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[Archive] Provision of international school places

LEGCO QUESTION No. 17(WRITTEN REPLY)

 


Date of Meeting: 6 June 2001



Asked by : Dr Hon YEUNG Sum

Replied by : SEM

Question :

It has been reported that, due to a shortage of places in schools under the English Schools Foundation and other international schools, some foreign professionals abandoned their plans to come to work in Hong Kong after they had failed to secure for their children such school places. In this connection, will the Government inform this Council of:

  1. the supply and demand position of international school places in Hong Kong in the past three years; and

  2. the plans to ensure a sufficient supply of international school places for the children of expatriate professionals working in Hong Kong?


Reply:

Madam President,

a. International schools refer to schools which offer a non-local curriculum. The provision of international school places and enrolment in the past three years are as follows:
School year School Places Enrolment
1998/99 29 600 23 500
1999/00 29 600 23 900
2000/01 29 700 25 200
b. The Government conducts annual surveys on the provision of international school places and the actual enrolment.

While it can be seen from (a) above that the overall provision of international school places in Hong Kong is adequate, the demand is unevenly distributed. The more popular schools have a long waiting list.

With China's imminent accession to the World Trade Organization and as the economy recovers, we envisage an expansion of the expatriate community and in turn, an increasing demand for international school places. In view of the lead time for construction of new schools and the difficulty of projecting the demand for international school places of various national curricula, the Government is taking active steps to increase the provision of good quality, non-profit-making private independent schools (PISs) which can cater for the needs of both expatriate and local students. International school operators are also encouraged to run them. Non-profit-making PISs are eligible for land grants at nominal premium and capital grants (up to 100% of the cost of building a standard design primary or secondary public sector school of the same student population) for the construction of school premises. They may offer a local or non-local curriculum, such as the International Baccalaureate or other national curricula, with the study of Chinese language, Chinese history and culture being part of the core curriculum. Five PIS applications were approved in the past two years, of which two are expected to begin operation in the 2003/04 school year.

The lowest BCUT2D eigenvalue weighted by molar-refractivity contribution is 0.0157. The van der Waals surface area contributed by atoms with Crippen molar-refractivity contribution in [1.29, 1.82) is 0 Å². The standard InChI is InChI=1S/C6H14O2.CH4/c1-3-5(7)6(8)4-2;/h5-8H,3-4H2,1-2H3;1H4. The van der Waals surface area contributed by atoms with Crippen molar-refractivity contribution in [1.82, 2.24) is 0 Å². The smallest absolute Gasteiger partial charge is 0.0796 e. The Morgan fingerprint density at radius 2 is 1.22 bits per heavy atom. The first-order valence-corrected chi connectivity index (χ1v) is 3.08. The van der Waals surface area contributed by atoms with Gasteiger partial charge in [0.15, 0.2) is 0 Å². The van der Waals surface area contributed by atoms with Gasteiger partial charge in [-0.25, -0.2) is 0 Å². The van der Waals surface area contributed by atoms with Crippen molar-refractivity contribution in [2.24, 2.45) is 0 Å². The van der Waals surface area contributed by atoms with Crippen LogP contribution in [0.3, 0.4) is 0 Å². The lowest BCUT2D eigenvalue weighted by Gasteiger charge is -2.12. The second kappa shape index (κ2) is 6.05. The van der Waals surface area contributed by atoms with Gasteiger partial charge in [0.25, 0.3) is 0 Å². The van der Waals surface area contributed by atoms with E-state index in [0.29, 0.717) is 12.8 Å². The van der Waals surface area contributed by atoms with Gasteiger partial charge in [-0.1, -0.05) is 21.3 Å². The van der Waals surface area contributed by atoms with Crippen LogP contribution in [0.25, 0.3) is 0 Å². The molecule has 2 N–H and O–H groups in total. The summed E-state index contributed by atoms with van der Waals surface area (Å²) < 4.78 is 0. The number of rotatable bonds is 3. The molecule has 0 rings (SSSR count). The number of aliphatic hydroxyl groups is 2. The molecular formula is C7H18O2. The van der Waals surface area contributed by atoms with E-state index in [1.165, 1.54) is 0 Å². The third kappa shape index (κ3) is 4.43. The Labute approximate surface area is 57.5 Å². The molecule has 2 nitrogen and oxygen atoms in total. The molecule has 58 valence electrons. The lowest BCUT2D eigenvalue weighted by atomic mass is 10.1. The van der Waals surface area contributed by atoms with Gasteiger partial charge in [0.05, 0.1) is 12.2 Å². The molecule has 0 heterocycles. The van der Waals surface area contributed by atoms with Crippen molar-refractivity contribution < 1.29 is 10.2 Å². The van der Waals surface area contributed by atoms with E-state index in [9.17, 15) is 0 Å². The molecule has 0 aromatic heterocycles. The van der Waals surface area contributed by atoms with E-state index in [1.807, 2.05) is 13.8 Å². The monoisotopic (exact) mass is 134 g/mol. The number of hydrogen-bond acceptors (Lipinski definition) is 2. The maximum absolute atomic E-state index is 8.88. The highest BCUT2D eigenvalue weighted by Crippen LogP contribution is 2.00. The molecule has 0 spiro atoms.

We will continue to monitor the situation and take appropriate action to ensure that the education needs of our expatriate community are properly met.